Rebecca Martinez

Morning Producer

Rebecca Martinez produces WUNC’s broadcast of Morning Edition, and occasionally fills in as host.

Before coming to North Carolina, Rebecca was a reporter and host at Wyoming Public Radio, where she created the “Upstarts” entrepreneur profile series and reported on environmental and cultural issues. She won a PRNDI award for soft feature reporting in 2012 and has edited and produced several PRNDI award-winning stories and episodes of “Open Spaces.”

Rebecca has reported on agriculture and community issues at The News Leader in Staunton, VA. She spent two years cutting tape, booking interviews and running scripts at NPR’s Washington, DC headquarters. As an intern at Team Group Media in DC, she was charged with ordering stage blood and vintage furniture for a documentary that aired on A&E.

A New Jersey native, Rebecca is a graduate of James Madison University’s School of Media Arts and Design. She plays roller derby. Yes, really.

Ways to Connect

A picture of a young man with his head in his hands.
Sander van der Wel / Wikipedia

The North Carolina chapter of the National Alliance on Mental Illness (NAMI) is hosting a two-day mental health conference in Raleigh. Discussion will focus heavily on the best practices for discussing and preventing suicide.

This week, the North Carolina Child Fatality Task Force reported 46 children died by suicide last year, more than double the number in 2010.

The Core design.
UNC-Chapel Hill

UNC-Chapel Hill and the Town of Chapel Hill will break ground on the new Carolina Square project today. The mixed-use project will replace the demolished University Square shops and offices on Franklin St.

Carolina Square will have shops, apartments, office space, and a performing arts center.

Child death rates in North Carolina have held steady in recent years despite a downward trend since the 1990s.
Lotus Carroll / Flickr Creative Commons

The state's child fatality rate remained relatively unchanged in 2014 despite an increase in suicide. That's according to data released by the North Carolina Child Fatality Task Force.

Cam Newton
Keith Allison /

The Carolina Panthers are unbeaten after rallying in the fourth quarter yesterday. They defeated the Seattle Seahawks, 27-23.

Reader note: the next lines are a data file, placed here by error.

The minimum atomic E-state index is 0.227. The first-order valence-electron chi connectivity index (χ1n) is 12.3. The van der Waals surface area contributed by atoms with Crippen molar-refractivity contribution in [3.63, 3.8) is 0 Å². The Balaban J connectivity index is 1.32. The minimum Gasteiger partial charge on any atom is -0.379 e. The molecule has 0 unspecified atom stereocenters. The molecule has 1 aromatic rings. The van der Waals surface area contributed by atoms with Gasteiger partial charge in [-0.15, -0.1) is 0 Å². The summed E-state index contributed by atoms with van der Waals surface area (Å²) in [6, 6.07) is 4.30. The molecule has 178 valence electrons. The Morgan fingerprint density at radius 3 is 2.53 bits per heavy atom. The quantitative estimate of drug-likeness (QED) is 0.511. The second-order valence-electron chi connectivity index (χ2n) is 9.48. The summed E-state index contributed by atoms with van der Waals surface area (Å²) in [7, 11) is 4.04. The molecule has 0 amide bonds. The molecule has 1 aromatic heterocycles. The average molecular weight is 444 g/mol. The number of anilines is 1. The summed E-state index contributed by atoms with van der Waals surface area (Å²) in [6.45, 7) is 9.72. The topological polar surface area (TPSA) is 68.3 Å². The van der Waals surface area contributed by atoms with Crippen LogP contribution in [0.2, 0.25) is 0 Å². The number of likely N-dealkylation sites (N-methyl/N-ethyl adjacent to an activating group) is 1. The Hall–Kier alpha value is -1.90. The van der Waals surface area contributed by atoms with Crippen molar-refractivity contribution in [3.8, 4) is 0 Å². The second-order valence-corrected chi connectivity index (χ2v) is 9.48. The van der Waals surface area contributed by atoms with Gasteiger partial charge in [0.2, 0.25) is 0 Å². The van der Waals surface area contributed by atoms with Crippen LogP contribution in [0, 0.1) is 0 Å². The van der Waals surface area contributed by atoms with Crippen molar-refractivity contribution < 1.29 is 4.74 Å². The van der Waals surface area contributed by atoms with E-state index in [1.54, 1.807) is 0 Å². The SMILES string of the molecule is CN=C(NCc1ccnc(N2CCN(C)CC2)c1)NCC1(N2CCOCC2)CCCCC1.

Quarterback Cam Newton led the Panthers on a pair of 80-yard touchdown drives in the final period. He threw a 26-yard touchdown pass to Greg Olsen with 32 seconds left.

Panthers Coach Ron Rivera said Newton's performance was stellar.

"He was phenomenal. He did the things he needed to do. He threw some really good balls. Delivered a very catchable ball on several occasions," said Rivera. "The guys made some really great plays, too."

An image of a handshake on an isolated business background
SalFalko / Flickr Creative Commons

Greensboro, High Point and Guilford County leaders are in informal talks about creating a united economic development partnership.

Guilford County Commission chairman Hank Henning says this proposed Guilford County Economic Development Alliance would coordinate to promote the county and its cities as a business destination.

NC State students school Howling Cow ice cream.
NC State University

As the North Carolina State Fair opens today, some of the concessions are bound to draw as many thrill-seekers as the rides. 

The fair website boasts a Food and Ride Finder that features 26 new menu items, from Carolina Crab Bites to Deep Fried Klondike Bars to S'moreos Specialty Apples.

Scott Strother owns S-2 Concessions which will present two new deep-fried items this year. One is a bacon-wrapped jumbo Tootsie Roll. The other: A peanut butter pickle.

A picture of a young couple.
Kelly Boone / Wikipedia

The nonprofit SHIFT NC has been awarded a $3.5 million grant from the Centers for Disease Control to help health centers coordinate and improve services for teens in Durham.

The Bull City's pregnancy rate is above the state average.

The Walters Dam on the Pigeon River in Waterville.
ChristopherM / Wikipedia

Fourteen dams failed in South Carolina as a result of heavy storms in the region. North Carolina escaped that fate this time around.

Bridget Munger of the North Carolina Department of Environmental Quality says the state regulates more than 2,600 active dams. Many are classified as low- and intermediate-hazard levels, which means a failure could block road ways and cause thousands of dollars in damage. But nearly half of state regulated dams are considered high-hazard.

A picture of a patient and a doctor meeting over a web connection.
Cisco Systems

Cisco Systems employees can now make appointments at the tech company's private medical practice in the Research Triangle Park.

The new LifeConnections Health Center offers medical, mental, vision, telehealth and holistic care, and an in-house gym. It replaces a smaller telehealth-only clinic on the grounds. RTP is the third of Cisco's LifeConnections Centers. This facility will serve about 5,000 employees and their families.

Falls Lake
JCWF / Wikipedia

Reservoirs are full and over-flowering after North Carolina received 15-inches of rain in the past week.

State Climatologist Ryan Boyles says that's about three-months-worth of rain. Boyles says the rain was welcome, at first, after a very dry summer.

"Sometimes it's either too little or too much, and it's not very often that we can get just the right amount," Boyles said. "But in particular, it's tough to manage when so much rain falls over such a short period of time. The ground just can't absorb it."